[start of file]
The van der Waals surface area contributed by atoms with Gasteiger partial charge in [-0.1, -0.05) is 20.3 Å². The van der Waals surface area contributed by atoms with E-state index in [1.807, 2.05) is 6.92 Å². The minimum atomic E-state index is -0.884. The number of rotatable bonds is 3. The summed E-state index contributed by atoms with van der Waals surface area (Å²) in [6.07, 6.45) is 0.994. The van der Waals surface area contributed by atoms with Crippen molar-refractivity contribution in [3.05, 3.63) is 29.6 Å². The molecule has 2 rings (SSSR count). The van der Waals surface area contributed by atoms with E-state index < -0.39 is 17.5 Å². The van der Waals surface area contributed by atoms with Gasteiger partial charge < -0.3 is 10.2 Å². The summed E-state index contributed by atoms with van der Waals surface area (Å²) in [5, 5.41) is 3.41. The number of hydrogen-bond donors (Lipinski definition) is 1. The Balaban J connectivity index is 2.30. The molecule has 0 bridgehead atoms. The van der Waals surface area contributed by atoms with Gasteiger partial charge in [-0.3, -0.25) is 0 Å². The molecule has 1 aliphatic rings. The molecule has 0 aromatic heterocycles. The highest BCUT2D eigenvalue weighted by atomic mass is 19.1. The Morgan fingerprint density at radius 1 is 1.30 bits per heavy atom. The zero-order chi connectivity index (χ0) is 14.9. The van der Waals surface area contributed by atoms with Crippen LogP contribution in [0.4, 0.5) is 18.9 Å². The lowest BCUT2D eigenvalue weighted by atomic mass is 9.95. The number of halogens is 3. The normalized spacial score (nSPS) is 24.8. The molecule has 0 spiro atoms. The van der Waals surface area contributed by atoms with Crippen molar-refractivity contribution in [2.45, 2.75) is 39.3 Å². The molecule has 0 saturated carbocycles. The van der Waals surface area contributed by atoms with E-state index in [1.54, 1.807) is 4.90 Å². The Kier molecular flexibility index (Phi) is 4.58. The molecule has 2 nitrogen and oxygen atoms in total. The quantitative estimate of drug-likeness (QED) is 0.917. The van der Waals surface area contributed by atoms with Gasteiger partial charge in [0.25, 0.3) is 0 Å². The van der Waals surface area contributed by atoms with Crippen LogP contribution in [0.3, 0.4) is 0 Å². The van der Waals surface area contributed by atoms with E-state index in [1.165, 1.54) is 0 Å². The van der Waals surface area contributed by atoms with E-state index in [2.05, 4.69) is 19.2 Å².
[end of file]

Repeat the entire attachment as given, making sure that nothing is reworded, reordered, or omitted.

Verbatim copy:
The van der Waals surface area contributed by atoms with Gasteiger partial charge in [-0.1, -0.05) is 20.3 Å². The van der Waals surface area contributed by atoms with E-state index in [1.807, 2.05) is 6.92 Å². The minimum atomic E-state index is -0.884. The number of rotatable bonds is 3. The summed E-state index contributed by atoms with van der Waals surface area (Å²) in [6.07, 6.45) is 0.994. The van der Waals surface area contributed by atoms with Crippen molar-refractivity contribution in [3.05, 3.63) is 29.6 Å². The molecule has 2 rings (SSSR count). The van der Waals surface area contributed by atoms with E-state index < -0.39 is 17.5 Å². The van der Waals surface area contributed by atoms with Gasteiger partial charge < -0.3 is 10.2 Å². The summed E-state index contributed by atoms with van der Waals surface area (Å²) in [5, 5.41) is 3.41. The number of hydrogen-bond donors (Lipinski definition) is 1. The Balaban J connectivity index is 2.30. The molecule has 0 bridgehead atoms. The van der Waals surface area contributed by atoms with Gasteiger partial charge in [-0.3, -0.25) is 0 Å². The molecule has 1 aliphatic rings. The molecule has 0 aromatic heterocycles. The highest BCUT2D eigenvalue weighted by atomic mass is 19.1. The Morgan fingerprint density at radius 1 is 1.30 bits per heavy atom. The zero-order chi connectivity index (χ0) is 14.9. The van der Waals surface area contributed by atoms with Crippen LogP contribution in [0.4, 0.5) is 18.9 Å². The lowest BCUT2D eigenvalue weighted by atomic mass is 9.95. The number of halogens is 3. The normalized spacial score (nSPS) is 24.8. The molecule has 0 spiro atoms. The van der Waals surface area contributed by atoms with Crippen molar-refractivity contribution in [2.45, 2.75) is 39.3 Å². The molecule has 0 saturated carbocycles. The van der Waals surface area contributed by atoms with E-state index in [1.54, 1.807) is 4.90 Å². The Kier molecular flexibility index (Phi) is 4.58. The molecule has 2 nitrogen and oxygen atoms in total. The quantitative estimate of drug-likeness (QED) is 0.917. The van der Waals surface area contributed by atoms with Gasteiger partial charge in [0.25, 0.3) is 0 Å². The van der Waals surface area contributed by atoms with Crippen LogP contribution in [0.3, 0.4) is 0 Å². The van der Waals surface area contributed by atoms with E-state index in [1.165, 1.54) is 0 Å². The van der Waals surface area contributed by atoms with E-state index in [2.05, 4.69) is 19.2 Å².